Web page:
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As with most Osprey campaign books, it is well-researched, concise and easy to follow. I currently live and work on Kwajalein Atoll (which looks a lot different today than what it was in WW II), so I have had the rare opportunity of following the course of the battle comparing actual sites on both Kwajalein and Roi-Namur with the narrative in the book. The island has expanded considerably in the 65 years since the battle, so many sites that were once at the edge of the original island are now farther inland. I highly recommend this book to the WW II enthsiast and for anyone planning on taking a job at Kwajalein and wanting to know more about the battle.
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3 of 3 people found the following review helpful By Dave Schranck on July 23, 2009
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This is one operation that I haven't read much about prior to this book so I learned quite a bit. According to the author there were nine phases to the operation, though two were the most important.

In the introduction, the author, probably using his encylopedia of Pacific Islands, describes all the pertinent Atolls and islands in the chain. The shapes, size, landmarks and distances from other islands are discussed. Some of the islands mentioned are Kwajalein, Roi / Namur, Ebeye, Majuro, Engebi, Eniwetok, Parry and a half dozen more. These will be the islands mentioned most in the Operation chapter.

The Chronology comes next; my initial impression was its too brief and in bad need of enhancement but with the 3-D maps, Mr Rottman gives hourly coverage of three of the major landings, making up for the brief Chronology.

The Opposing Plans for the US describes the schedule and which units willl take part in the capturing of the islands. I would have preferred more details but in this short brief, Mr Rottman does a good job. The author then describes the Japenese plan called Operation Z. This is an overall plan for defending the homelands and the remaining controlled islands, not just the Marshalls. A major portion of Operation Z relies heavily on the air force but the US is too strong and will disassemble their air force.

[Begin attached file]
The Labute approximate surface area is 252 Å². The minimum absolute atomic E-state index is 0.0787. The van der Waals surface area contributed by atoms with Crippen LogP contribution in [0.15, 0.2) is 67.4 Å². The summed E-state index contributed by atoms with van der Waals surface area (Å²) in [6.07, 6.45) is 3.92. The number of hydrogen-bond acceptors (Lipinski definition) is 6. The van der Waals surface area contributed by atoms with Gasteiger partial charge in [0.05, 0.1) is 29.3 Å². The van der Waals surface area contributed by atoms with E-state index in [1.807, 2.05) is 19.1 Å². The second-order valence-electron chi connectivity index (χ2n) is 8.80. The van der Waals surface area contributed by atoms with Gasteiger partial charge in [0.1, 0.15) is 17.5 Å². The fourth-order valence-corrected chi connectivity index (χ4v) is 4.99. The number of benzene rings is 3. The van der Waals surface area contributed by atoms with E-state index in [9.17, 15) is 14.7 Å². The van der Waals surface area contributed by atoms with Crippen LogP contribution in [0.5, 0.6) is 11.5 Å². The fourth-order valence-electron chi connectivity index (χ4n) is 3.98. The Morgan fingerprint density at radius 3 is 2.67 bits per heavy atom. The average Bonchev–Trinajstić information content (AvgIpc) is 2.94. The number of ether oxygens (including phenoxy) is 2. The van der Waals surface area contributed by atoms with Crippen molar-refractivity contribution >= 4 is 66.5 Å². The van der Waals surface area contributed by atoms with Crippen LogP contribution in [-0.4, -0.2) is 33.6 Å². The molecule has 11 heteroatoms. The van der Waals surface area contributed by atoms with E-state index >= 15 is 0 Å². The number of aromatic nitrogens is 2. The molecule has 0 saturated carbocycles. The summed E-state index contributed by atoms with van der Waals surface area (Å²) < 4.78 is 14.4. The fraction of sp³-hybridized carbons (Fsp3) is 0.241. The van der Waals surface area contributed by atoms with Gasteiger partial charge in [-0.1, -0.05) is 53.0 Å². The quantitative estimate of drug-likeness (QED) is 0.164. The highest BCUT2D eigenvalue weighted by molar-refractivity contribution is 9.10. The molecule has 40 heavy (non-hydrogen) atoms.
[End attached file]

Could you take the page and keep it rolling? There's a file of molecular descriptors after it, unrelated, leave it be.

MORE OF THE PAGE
The Opposing Commanders is adequate while Opposing Forces, I found, very good. There are so many islands and so many units involved in taking the islands it could get confusing but Mr Rottman does a good job in explaining things.
The author spends the next 50 pages describing the actual assaults of the islands; some were more heavily defended than others.
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2 of 2 people found the following review helpful By Mike Dillemuth on April 1, 2011
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All in all, this book provides a good overview of the multiple battles that occurred in Operation Flintlock. The author, Gordon Rottman, organizes the battles in chronological order. In particular, he provides detailed coverage of the island battles of Roi-Namur, Kwajalein, Eniwetok, Burton, Engebi, and Parry.

One drawback is that too much time is spent on describing the geography and history of the various islands. Information on distances and elevations would be useful if it pertained to a battle. In this case, however, much of the information is superfluous.

The book contains several informative battle maps. They provide the names of the landing beaches and the specific units involved in each assault. The geographic maps are also helpful in indentifying the numerous islands in each atoll. Different islands are constantly identified in the text. Instead of losing orientation, the reader can keep going back to these maps for geographic reference. One downside is that readers will occasionally need a magnifying glass to see the names on the maps. The book has three 3D birds' eye view maps of the major battles on Roi-Namur, Kwajalein, and Engebi islands. Each of these is very good.

The book has a large number of black and white photos. These photos convey a clear image of events. Some photos are amazingly dramatic. For example, the author included a picture of the explosion at the Torpedo Warhead Warehouse on Namur Island. This explosion caused half the casualties suffered by the 24th Marines.

Bottom line: this book is well organized and easy to read. The author did a good job of consolidating several battles into one coherent narrative. Despite the difficulty of reading some of the maps, they are nevertheless helpful in allowing the reader to follow the campaign.